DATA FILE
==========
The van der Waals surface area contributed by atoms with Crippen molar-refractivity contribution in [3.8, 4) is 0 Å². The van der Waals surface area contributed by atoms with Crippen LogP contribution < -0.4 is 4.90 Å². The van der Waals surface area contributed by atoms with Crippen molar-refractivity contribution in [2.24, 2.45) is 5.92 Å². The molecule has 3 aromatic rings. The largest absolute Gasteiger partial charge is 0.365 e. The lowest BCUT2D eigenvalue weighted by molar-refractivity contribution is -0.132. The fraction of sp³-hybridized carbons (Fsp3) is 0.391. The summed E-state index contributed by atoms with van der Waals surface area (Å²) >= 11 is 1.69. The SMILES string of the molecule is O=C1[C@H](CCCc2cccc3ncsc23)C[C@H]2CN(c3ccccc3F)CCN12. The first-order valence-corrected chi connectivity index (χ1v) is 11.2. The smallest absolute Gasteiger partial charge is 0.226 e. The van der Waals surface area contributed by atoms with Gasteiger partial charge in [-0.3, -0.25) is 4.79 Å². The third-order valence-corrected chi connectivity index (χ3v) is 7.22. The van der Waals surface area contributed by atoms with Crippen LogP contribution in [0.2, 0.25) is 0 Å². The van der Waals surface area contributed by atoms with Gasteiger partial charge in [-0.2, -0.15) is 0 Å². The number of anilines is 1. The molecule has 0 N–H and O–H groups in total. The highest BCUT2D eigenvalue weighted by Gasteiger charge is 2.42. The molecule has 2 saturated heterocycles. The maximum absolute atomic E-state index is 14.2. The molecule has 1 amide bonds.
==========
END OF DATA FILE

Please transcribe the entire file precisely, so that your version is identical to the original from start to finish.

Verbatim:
The van der Waals surface area contributed by atoms with Crippen molar-refractivity contribution in [3.8, 4) is 0 Å². The van der Waals surface area contributed by atoms with Crippen LogP contribution < -0.4 is 4.90 Å². The van der Waals surface area contributed by atoms with Crippen molar-refractivity contribution in [2.24, 2.45) is 5.92 Å². The molecule has 3 aromatic rings. The largest absolute Gasteiger partial charge is 0.365 e. The lowest BCUT2D eigenvalue weighted by molar-refractivity contribution is -0.132. The fraction of sp³-hybridized carbons (Fsp3) is 0.391. The summed E-state index contributed by atoms with van der Waals surface area (Å²) >= 11 is 1.69. The SMILES string of the molecule is O=C1[C@H](CCCc2cccc3ncsc23)C[C@H]2CN(c3ccccc3F)CCN12. The first-order valence-corrected chi connectivity index (χ1v) is 11.2. The smallest absolute Gasteiger partial charge is 0.226 e. The van der Waals surface area contributed by atoms with Gasteiger partial charge in [-0.3, -0.25) is 4.79 Å². The third-order valence-corrected chi connectivity index (χ3v) is 7.22. The van der Waals surface area contributed by atoms with Crippen LogP contribution in [0.2, 0.25) is 0 Å². The van der Waals surface area contributed by atoms with Gasteiger partial charge in [-0.2, -0.15) is 0 Å². The number of anilines is 1. The molecule has 0 N–H and O–H groups in total. The highest BCUT2D eigenvalue weighted by Gasteiger charge is 2.42. The molecule has 2 saturated heterocycles. The maximum absolute atomic E-state index is 14.2. The molecule has 1 amide bonds.